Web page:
I can speak from personal experience that in the Army we go through a 120 day training course to learn to work in the O.R. and then get between 30-60 days orientation on sitefollowing that training. Some preceptors are better than others, but you can learn something from everyone, even if all you learn is "God, I hope I never start acting like that!" As far as what G.N. said about rotating preceptors, there is an advantage to that because you can learn many ways of doing the same thing and choose what works best for you. I am where I am today in large part because I learned a lot of what NOT to do by watching preceptors. Certainly all nurses can eat their young, but only if the young crawl onto the plate and hold still while being eaten. Stand up for yourselves, young'ns! Same goes for students too. Or at least if you're going to be eaten have the decency to bring a cup of coffee to wash down. Most of us perioperative nurses like to drink coffee.
  9. by   Marvie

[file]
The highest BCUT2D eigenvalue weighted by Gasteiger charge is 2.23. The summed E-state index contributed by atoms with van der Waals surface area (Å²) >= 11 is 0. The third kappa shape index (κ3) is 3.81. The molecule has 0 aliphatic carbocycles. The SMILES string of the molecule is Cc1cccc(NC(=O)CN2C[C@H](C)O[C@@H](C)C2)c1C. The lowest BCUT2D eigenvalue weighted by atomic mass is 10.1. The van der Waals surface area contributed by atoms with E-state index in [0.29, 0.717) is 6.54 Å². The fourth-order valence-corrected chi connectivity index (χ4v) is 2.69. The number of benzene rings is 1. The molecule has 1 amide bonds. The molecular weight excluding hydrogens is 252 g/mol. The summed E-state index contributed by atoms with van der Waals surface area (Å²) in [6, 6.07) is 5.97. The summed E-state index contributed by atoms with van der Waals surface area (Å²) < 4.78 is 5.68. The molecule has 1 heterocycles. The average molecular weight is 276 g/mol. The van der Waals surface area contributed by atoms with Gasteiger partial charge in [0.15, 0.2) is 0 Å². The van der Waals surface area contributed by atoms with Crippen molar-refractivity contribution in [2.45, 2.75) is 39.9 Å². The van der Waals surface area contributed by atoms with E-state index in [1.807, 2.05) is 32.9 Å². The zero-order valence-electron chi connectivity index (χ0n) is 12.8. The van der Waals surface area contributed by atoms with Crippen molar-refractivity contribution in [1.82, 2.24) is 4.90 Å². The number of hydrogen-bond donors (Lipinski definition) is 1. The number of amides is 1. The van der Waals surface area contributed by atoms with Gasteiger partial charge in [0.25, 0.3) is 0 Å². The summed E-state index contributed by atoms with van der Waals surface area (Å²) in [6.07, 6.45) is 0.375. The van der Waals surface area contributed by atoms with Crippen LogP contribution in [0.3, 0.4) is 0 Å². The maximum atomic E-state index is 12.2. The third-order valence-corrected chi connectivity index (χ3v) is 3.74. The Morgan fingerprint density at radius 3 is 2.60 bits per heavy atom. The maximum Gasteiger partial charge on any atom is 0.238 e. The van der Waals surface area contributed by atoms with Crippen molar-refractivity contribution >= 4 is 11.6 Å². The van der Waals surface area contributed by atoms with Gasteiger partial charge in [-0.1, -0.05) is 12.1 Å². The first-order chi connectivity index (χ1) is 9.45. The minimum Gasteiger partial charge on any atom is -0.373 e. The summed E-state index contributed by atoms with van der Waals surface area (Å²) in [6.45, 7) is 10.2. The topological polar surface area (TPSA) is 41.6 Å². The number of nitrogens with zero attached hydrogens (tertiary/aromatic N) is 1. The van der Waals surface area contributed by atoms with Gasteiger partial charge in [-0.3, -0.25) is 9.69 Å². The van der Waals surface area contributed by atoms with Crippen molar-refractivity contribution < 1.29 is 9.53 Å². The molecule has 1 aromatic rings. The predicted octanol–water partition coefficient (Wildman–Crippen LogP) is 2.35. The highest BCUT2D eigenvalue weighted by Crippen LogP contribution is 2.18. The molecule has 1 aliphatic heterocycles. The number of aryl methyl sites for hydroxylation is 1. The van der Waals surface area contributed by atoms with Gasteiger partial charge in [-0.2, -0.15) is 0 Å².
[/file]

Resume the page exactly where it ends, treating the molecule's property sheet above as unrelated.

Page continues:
I was a new grad May, 2002. Jumped into a periop nurse training program right after graduation and passing boards. I knew the OR was where I wanted to be the first time I ever stepped foot into one. Unfortunatly, there have been both good and some very disturbing and bad experiences. The good always makes you feel as though you made the right decision and are so glad that you are in the OR. But the bad... well, this is actually an ongoing problem that I just am not able to see a light at the end of the tunnel (so to speak). I sucessfully rotated through the rotations of General, Gyn, eyes, some vascular, and ortho, but when going through ent, the person I was to be precepted by seemed so much more interested in socializing with the doc's than teaching me anything. Sad to say I was "too quiet" that day because I was unfamiliar with the case, surgeon, equiptment and was trying to figure things out for myself. The next day I was called into the office because my preceptor wrote me up for being "lazy, having a hostile attitude, not doing was she asked, etc" which was all completely not true. The sad thing is, as a fairly new nurse in the OR, there are expectations of you to know how to deal with certain strong personalities automatically. The last i checked, this type of experience is not taught in Nursing school. So after having been in the OR for almost a year, and having done well in all the other areas, I find myself being told that I "just might not be cut out for OR nursing". Personally, the stories of nurses eating their young, is true. Unfortunatly, when asked for help and support, there seems to be none available to me. I am very frustrated, feel as though I have been thrown to the wolves and am a bit worried that certain indivudals are trying to show me the door.:zzzzz